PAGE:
Sheffield United: One man has already shown Ravel Morrison how to win over the doubters and succeed at Bramall Lane
Six months ago, when he first raised the idea of signing Gary Madine during a routine board meeting, Chris Wilder's proposal was not universally well-received.
Those already aware of the Sheffield United manager's intentions put down their pens and stared at the table before glancing anxiously around the room. Others in attendance, folk who had not previously been taken into the 51-year-old's confidence, reportedly appeared stunned and then disturbed by the idea. "It's fair to say," one source admitted at the time, "That there was a fair degree of scepticism. It wasn't universally well received."
Madine, of course, eventually joined United and went on to help them reach the Premier League. The story of how the former Sheffield Wednesday centre-forward, with his chequered past and ability to unearth hitherto undiscovered social media pitfalls, became something of a Bramall Lane cult hero was, without doubt, one of the most remarkable stories during the second-half of the campaign. And, even though Madine returned to Cardiff City following the end of his loan, it is worth recounting again after it was confirmed Ravel Morrison, another player whose career has often been shrouded in controversy, is now training at the Steelphalt Academy.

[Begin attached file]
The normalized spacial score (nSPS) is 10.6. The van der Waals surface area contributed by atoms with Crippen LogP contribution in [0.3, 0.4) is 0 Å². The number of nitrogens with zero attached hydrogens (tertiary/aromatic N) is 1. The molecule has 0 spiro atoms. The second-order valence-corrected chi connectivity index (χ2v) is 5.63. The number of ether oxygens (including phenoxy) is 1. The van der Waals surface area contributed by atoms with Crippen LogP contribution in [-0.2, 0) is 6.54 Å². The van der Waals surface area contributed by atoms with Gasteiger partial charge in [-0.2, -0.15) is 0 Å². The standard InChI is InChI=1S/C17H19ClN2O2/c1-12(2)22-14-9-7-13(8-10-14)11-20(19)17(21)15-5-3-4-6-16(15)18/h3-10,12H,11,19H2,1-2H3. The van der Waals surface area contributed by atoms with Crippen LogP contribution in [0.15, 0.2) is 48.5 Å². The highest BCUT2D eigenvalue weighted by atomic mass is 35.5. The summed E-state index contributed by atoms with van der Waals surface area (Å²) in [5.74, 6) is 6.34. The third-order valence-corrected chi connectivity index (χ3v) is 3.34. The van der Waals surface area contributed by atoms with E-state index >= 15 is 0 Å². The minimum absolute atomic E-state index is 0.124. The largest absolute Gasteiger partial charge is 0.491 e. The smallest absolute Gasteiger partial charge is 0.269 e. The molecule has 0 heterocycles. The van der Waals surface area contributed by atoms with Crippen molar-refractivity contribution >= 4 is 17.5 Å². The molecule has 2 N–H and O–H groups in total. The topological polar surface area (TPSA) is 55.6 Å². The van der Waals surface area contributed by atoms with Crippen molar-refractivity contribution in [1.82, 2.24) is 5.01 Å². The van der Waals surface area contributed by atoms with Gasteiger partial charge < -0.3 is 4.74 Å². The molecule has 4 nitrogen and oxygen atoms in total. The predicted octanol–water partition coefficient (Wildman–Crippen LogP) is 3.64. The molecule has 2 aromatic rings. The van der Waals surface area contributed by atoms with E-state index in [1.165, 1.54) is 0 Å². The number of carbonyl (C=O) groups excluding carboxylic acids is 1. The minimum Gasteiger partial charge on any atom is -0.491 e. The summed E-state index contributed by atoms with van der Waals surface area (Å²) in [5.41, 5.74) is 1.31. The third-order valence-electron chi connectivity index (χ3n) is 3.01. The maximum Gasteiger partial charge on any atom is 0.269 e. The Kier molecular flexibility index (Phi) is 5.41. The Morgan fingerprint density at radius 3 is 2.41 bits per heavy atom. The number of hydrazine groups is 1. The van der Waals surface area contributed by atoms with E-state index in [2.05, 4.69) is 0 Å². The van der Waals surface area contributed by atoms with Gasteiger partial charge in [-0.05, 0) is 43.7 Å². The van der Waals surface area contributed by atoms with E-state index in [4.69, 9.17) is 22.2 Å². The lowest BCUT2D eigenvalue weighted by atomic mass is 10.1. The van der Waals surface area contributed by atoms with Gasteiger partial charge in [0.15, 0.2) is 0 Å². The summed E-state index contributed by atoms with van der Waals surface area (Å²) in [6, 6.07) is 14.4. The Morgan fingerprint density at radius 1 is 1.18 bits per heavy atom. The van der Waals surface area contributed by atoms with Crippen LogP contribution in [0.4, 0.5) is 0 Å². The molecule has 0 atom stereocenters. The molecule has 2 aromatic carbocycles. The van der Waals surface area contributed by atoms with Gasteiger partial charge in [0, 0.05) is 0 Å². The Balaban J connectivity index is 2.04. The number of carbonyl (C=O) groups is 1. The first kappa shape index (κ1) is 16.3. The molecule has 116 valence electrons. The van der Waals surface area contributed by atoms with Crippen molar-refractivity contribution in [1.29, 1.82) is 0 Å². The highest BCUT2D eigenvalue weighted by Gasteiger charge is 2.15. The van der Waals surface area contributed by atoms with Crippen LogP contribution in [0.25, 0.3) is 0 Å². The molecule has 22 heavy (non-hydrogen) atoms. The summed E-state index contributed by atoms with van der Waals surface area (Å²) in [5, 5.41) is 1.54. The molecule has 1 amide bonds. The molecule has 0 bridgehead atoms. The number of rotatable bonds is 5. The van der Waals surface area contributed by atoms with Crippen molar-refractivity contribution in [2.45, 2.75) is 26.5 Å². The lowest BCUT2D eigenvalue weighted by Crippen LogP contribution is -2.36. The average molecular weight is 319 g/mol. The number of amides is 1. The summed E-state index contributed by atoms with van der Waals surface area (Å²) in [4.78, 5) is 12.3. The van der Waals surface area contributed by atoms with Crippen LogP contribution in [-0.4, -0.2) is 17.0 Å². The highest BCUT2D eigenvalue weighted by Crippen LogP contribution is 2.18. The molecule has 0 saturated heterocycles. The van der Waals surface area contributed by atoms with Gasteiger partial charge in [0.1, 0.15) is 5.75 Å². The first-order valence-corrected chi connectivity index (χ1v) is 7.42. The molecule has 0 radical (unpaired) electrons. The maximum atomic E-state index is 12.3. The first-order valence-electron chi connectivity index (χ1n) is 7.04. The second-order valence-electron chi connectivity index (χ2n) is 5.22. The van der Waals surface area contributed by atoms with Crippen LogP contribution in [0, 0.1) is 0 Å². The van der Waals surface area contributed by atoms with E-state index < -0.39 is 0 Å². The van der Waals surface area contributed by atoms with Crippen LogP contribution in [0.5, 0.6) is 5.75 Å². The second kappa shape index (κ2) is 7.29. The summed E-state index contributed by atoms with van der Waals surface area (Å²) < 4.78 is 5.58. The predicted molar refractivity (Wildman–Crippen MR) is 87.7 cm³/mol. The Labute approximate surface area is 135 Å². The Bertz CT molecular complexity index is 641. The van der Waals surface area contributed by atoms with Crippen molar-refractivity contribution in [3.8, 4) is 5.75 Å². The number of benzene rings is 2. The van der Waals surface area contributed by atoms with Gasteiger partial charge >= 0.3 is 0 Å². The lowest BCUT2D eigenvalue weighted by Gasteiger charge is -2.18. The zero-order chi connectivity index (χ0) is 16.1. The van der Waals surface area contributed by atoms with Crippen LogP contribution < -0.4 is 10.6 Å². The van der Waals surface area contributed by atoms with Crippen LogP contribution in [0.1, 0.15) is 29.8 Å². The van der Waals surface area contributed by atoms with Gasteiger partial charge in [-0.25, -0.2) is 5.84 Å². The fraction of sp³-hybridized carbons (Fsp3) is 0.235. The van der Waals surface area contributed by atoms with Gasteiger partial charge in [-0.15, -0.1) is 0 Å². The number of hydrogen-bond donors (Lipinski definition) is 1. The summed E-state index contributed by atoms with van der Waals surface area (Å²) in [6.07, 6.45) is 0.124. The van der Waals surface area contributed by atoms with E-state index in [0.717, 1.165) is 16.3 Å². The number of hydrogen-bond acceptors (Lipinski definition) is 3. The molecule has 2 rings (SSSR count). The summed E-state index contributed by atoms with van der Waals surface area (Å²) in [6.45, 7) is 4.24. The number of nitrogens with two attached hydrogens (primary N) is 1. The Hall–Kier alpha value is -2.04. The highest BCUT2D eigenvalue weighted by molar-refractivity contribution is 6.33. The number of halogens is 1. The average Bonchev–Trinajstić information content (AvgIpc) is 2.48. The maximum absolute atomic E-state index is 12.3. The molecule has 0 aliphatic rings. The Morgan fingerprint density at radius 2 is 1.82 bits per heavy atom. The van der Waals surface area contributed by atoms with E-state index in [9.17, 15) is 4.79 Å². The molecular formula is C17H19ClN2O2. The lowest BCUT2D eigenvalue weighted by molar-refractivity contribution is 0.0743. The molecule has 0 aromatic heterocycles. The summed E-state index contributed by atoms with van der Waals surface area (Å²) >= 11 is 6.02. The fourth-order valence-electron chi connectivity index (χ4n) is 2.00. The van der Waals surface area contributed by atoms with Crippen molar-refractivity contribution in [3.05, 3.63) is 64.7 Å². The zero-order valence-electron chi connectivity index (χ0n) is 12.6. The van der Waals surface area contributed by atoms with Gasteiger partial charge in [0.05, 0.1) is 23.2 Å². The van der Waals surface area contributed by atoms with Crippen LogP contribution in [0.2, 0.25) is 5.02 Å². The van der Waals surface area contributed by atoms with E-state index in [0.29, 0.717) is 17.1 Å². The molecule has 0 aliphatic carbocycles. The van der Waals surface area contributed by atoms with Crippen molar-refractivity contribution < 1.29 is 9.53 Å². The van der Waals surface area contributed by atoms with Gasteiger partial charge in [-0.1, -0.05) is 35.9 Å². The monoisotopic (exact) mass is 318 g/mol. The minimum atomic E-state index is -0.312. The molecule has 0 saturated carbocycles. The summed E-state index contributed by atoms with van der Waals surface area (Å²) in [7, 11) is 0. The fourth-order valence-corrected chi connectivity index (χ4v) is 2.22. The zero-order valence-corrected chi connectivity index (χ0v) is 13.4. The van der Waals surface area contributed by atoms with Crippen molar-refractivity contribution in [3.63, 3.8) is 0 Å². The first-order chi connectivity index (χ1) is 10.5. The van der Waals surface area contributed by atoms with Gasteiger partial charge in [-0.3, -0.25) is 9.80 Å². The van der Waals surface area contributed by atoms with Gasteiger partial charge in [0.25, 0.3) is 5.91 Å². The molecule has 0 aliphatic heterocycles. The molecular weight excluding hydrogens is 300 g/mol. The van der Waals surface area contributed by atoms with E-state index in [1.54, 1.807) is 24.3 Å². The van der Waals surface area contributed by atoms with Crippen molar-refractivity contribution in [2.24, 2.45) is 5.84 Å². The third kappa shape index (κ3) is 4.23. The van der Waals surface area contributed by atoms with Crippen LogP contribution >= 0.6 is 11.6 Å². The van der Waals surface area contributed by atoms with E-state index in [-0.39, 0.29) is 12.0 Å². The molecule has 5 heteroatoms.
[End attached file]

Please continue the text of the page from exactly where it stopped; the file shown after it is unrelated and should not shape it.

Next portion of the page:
"Ravel is in with us today," Wilder said yesterday morning, during one of his regular briefings with a selection of regional journalists. "He's going to come in for the week and we'll take it from there and talk. Then, we'll see where we go from there."
One notable misstep apart - when he was dismissed for a poorly-timed challenge during March's victory over Brentford - Madine seduced the majority of his doubters using a combination of effective play, attitude and good old fashioned charm. When the time came for him to finally say goodbye, the one-time bête noire of the United crowd had become hugely popular both on the terraces and inside the dressing room.
Morrison can do something similar if he is offered a contract following what, although club officials are reluctant to describe it as such, is clearly an extended trial period. Indeed, now aged 26 and desperate to finally fulfil his potential, the midfielder could do a lot worse than get in touch with Madine and learn how he transformed his reputation in the red and white half of the city.
Having spent the first half of the year with Östersund in Sweden's Allsvenskan competition, it is clear why United are an attractive proposition for Morrison. Having twice won promotion under Wilder's stewardship, they are a squad on the up and employ an attack-minded, expansive style. What is not so clear, at first glance at least, is why United are interested in acquiring Morrison. His ability is beyond question - Igli Tare, Lazio's sporting director, labelling him "world class" following a move to Rome in 2015 - but he does arrive with an entire aircraft hold full of heavy baggage.